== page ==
Following long months of rehabilitation after a severe bicycling accident last May, CEO of UR Medical Center Brad Berk returned to his position on Monday, March 1, while still undergoing a few hours of physical and occupational therapy every day.

‘My first day back felt amazing. It was very exciting, anxiety-provoking and tiring,” Berk said. ‘It was a great day.”

On May 30, 2009, Berk was involved in a bicycle accident in which he suffered a cervical fracture and an incomplete spinal lesion While Berk was hospitalized and recovering, his position was temporarily filled by then-Chair of the Department of Medicine Mark Taubman. In January, Taubman was announced as the tenth dean of the Medical Center.

According to Chief Medical Officer and URMC Vice President Ray Mayewski, Berk’s return to the post went as well as could be expected.

‘We are delighted … The transition occurred smoothly. We made this change without any great upheaval. Basically speaking, we didn’t miss a step,” Mayewski said.

An important factor that motivated Berk to return was the support he received from the Rochester community following the accident.

‘The support was phenomenal, and played a huge part in my desire to get back because I really wanted to acknowledge all of that support and show them that it made a difference,” Berk said.

A UR Web site was created after his accident, through which Berk received more than 4,000 supportive notes. In addition, his daughter was very involved with the ‘Wishing Well” that was put up in a caf on Elmwood Avenue, where Berk received hundreds more notes.

‘People also e-mailed me on a regular basis, and it is obvious that the community followed the story very closely, because wherever I go, people recognize me and ask me how I’m doing,” he said.

Seeing URMC through the eyes of a patient, Berk has observed firsthand both the positive and negative aspects of the facility, which he says will help guide him in his future plans.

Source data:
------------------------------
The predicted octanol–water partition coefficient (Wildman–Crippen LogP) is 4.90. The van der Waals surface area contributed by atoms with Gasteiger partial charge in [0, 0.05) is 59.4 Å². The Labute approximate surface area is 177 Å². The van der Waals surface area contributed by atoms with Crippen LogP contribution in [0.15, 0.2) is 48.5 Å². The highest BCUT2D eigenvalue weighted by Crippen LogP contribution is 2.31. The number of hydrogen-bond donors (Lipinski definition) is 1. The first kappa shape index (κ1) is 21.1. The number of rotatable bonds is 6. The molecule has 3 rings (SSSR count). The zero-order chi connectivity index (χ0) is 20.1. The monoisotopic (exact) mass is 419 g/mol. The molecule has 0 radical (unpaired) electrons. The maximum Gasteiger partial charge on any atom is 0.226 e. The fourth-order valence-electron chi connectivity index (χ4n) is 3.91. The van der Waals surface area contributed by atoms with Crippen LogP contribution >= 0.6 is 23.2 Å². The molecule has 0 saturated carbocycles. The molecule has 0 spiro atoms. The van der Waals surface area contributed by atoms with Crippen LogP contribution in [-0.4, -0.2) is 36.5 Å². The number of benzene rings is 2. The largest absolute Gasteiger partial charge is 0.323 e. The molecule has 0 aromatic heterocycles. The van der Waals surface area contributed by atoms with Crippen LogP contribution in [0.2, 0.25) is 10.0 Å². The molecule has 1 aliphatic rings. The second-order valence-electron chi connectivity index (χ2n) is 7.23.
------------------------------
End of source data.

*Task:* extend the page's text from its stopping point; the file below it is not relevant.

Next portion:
‘In the first 12 days following the accident, while I was in the ICU, I was very fortunate not to get any pneumonia or any infections, so I think that is a testament to our quality and safety program,” Berk said. ‘We’ve remarkably decreased the number of pneumonia cases for people on ventilators, and I didn’t get pneumonia despite the fact that I was at great risk.”

Berk highly recommended Strong’s menu items citing the Pasta Primavera and the cinnamon buns as his favorites. Berk highlighted the nursing staff as another strong point of URMC.

‘Strong has an hourly rounding in nursing which is really great for patients,” Berk said.

‘One area we are always working on is communication among teams. Since there are several teams taking care of you, it is difficult to keep track of all of them. Nurses and physicians put their names on whiteboards everyday, so I think the communication has been getting better.”

Additionally, Berk said he would like to see more artwork, because he claimed the environment at the Medical Center is sterile.

Berk added, ‘The Medical Center needs to change from service to care, because the kind of service we provide is care,” he said.

Berk claimed this included both care for patients and care for the employees, so that everyone feels respected and valued for their work.

In addition, courage is an important aspect of patient care, both courage on the part of the patients and on the part of physicians and nurses, because it is vital that they know how to deal with difficult, emotional situations.

The final major concept that Berk believes is crucial in patient care is ‘the power of the healing touch,” meaning that it is important for the caregiver inspire confidence and comfort, rather than to just do what they are supposed to do. To Berk, this is one of the strongest ways to promote a stronger patient-caregiver relationship.

As part of his future plans for the UR Medical Center, Berk hopes to foster more compassionate relationships between caregivers and patients.

‘Being compassionate has an enormous impact in how people are healed,” Berk said.

Mayewski embodied the excitement surrounding Berk’s return at the Medical Center.
‘We look forward to his continued leadership and we are optimistic [about the future].”

Barbosu is a member of the class of 2010.

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